Pontiac Bonneville Model Overview
Used Pontiac Bonneville
Pontiac Bonneville Questions
What Causes A 2001 Pontiac Bonneville To Not Fire At All
1998 Pontiac Bonneville Se Will Crank But Won't Start
Started car fine, headed down the road to stop sign, went to make a right turn and car has no power, no acceleration. Pulled over, made the mistake of turning car off. Check fluids, all good, got 1/...
Will A 2006 Buick Lacrosse Engine Run In A 2003 Pontiac Bonneville?
I had to replace my engine in my 2003 pontiac bonnevile and i ended purchasing a 2006 buick lacrosse engine to put in it. the engine is all hooked up in my car but now the car wont start. any sugges...
Tensioner Pulley Spacer
I noticed after a spacer was replaced on my tensioner pulley, i began hearing a squeeking noise. Can this be sprayed to quiet it or is there something else I can do?
I Have A 1997 Bonneville With A Non Stock Radio. I Recently Replaced A Stri...
V6 Motor Non stock radio No interior fuses blown Starter does not make any noise, doesn't click at all.
Older Pontiac Bonneville
About the Pontiac Bonneville
With the exception of the GTO, there is perhaps no other car that is so closely associated with the Pontiac name than the Bonneville. The Bonny has taken on legendary status as one of the largest performance cars that Pontiac ever built and is fondly recalled today with a nostalgic sigh since its demise in 2005 after 48 years on U.S. roads.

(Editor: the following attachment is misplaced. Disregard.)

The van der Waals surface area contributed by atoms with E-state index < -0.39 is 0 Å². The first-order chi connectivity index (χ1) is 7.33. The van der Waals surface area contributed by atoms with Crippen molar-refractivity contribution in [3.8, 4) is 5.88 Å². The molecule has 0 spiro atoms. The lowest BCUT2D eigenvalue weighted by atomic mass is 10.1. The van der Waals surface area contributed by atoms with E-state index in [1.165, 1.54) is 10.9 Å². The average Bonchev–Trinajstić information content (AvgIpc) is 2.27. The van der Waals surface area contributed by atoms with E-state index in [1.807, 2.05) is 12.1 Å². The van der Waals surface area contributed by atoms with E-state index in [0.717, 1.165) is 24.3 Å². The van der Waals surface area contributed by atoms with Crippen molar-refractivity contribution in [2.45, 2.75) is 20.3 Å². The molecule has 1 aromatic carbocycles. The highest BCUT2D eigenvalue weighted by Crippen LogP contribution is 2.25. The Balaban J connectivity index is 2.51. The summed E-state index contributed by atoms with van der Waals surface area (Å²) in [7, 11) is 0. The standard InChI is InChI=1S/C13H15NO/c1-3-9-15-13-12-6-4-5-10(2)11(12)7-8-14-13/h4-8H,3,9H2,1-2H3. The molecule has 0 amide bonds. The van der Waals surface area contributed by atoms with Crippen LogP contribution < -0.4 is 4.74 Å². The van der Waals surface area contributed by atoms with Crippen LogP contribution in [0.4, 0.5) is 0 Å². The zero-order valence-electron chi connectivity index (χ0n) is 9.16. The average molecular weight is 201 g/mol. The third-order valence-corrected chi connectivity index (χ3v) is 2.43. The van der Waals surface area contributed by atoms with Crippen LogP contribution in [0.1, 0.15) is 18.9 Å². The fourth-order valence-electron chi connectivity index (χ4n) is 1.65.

First appearing as a promotional luxury performance convertible in the Star Chief line in 1957 (a collector's item now), the Pontiac Bonneville became its own model in 1958, as both a coupe and convertible known for comfort, luxury, and lots of standard bells and whistles. Named for the Bonneville Salt Flats racing car test grounds, the early Bonnies featured powerful V8 engines that achieved well over 300-plus horsepower with their four-barrel carburetors. Its heyday was in the 1960s, when it introduced a sedan and station wagon along with the coupe and convertible and pioneered the Wide Track slogan that ushered in the era of big boat cars. Already at 123 inches in wheelbase length, the Bonny pushed its wheels out almost all the way to its edges, touting better road handling and cornering, as well as more interior room.
The Bonneville was sporty and fast, with plenty of passenger and trunk room, and lots of comfort features inside. Its surprisingly good gas mileage for such a large car and famiy car practicality cemented its popularity. But the gas crunch of the 1970s forced detuning of engines and downsizing of cars, and though still sold as a full-sized sedan, the Bonneville lost some length, and its V8 engines eventually got down to a measly 170-hp. The convertible disappeared, and for a while the Bonny lost its top spot to the Grand Ville. By the 1980s, it had been downgraded to a mid-size car, far removed from its glorious giant days of the '60s.
1987 was a bit of a rebirth for the Bonneville. It regained its top-of-the-line full-size status, but lost the standard V8 engine in favor of a V6. Rear-wheel drive was replaced with front-wheel. Though not the performer it once was, the V6 provided enough pep and energy to the Bonneville to restore some fun and "Pontiac excitement" to the driving experience. Sportier trims reached back to the Bonny's roots, and a supercharged V6 option in the '90s provided more power. A V8 returned briefly in 2004, just before the Bonneville's demise a year later. Poor sales forced the termination, but the move saddened many Bonny fans. It truly was an end of an era, the sad passing of Pontiac's flagship large luxury performance sedan.